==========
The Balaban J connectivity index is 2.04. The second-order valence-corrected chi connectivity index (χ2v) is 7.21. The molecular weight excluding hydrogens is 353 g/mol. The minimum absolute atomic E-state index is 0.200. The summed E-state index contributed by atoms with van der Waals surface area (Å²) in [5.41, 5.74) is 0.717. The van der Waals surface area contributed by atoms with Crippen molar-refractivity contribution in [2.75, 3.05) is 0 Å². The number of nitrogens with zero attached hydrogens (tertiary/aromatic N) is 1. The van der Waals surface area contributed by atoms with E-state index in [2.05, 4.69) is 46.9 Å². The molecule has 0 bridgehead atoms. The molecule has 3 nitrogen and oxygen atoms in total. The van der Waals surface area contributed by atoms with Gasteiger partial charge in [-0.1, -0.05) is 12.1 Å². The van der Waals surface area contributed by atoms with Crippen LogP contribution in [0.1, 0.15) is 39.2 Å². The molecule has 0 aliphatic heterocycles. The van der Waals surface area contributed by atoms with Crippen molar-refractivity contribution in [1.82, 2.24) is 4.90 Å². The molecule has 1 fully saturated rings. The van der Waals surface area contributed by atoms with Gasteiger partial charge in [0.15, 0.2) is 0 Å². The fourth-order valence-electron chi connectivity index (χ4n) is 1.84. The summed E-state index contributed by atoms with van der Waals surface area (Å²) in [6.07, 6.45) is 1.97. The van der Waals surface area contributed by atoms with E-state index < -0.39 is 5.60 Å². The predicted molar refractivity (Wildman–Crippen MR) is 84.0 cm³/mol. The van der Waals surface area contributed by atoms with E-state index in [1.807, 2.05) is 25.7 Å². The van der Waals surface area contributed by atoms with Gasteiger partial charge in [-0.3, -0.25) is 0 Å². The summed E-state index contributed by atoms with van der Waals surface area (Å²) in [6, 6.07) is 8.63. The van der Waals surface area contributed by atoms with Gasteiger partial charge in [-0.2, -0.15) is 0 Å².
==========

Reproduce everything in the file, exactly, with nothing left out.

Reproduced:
The Balaban J connectivity index is 2.04. The second-order valence-corrected chi connectivity index (χ2v) is 7.21. The molecular weight excluding hydrogens is 353 g/mol. The minimum absolute atomic E-state index is 0.200. The summed E-state index contributed by atoms with van der Waals surface area (Å²) in [5.41, 5.74) is 0.717. The van der Waals surface area contributed by atoms with Crippen molar-refractivity contribution in [2.75, 3.05) is 0 Å². The number of nitrogens with zero attached hydrogens (tertiary/aromatic N) is 1. The van der Waals surface area contributed by atoms with E-state index in [2.05, 4.69) is 46.9 Å². The molecule has 0 bridgehead atoms. The molecule has 3 nitrogen and oxygen atoms in total. The van der Waals surface area contributed by atoms with Gasteiger partial charge in [-0.1, -0.05) is 12.1 Å². The van der Waals surface area contributed by atoms with Crippen LogP contribution in [0.1, 0.15) is 39.2 Å². The molecule has 0 aliphatic heterocycles. The van der Waals surface area contributed by atoms with Crippen molar-refractivity contribution in [1.82, 2.24) is 4.90 Å². The molecule has 1 fully saturated rings. The van der Waals surface area contributed by atoms with Gasteiger partial charge in [0.15, 0.2) is 0 Å². The fourth-order valence-electron chi connectivity index (χ4n) is 1.84. The summed E-state index contributed by atoms with van der Waals surface area (Å²) in [6.07, 6.45) is 1.97. The van der Waals surface area contributed by atoms with E-state index < -0.39 is 5.60 Å². The predicted molar refractivity (Wildman–Crippen MR) is 84.0 cm³/mol. The van der Waals surface area contributed by atoms with E-state index in [1.807, 2.05) is 25.7 Å². The van der Waals surface area contributed by atoms with Gasteiger partial charge in [-0.3, -0.25) is 0 Å². The summed E-state index contributed by atoms with van der Waals surface area (Å²) in [6, 6.07) is 8.63. The van der Waals surface area contributed by atoms with Gasteiger partial charge in [-0.2, -0.15) is 0 Å².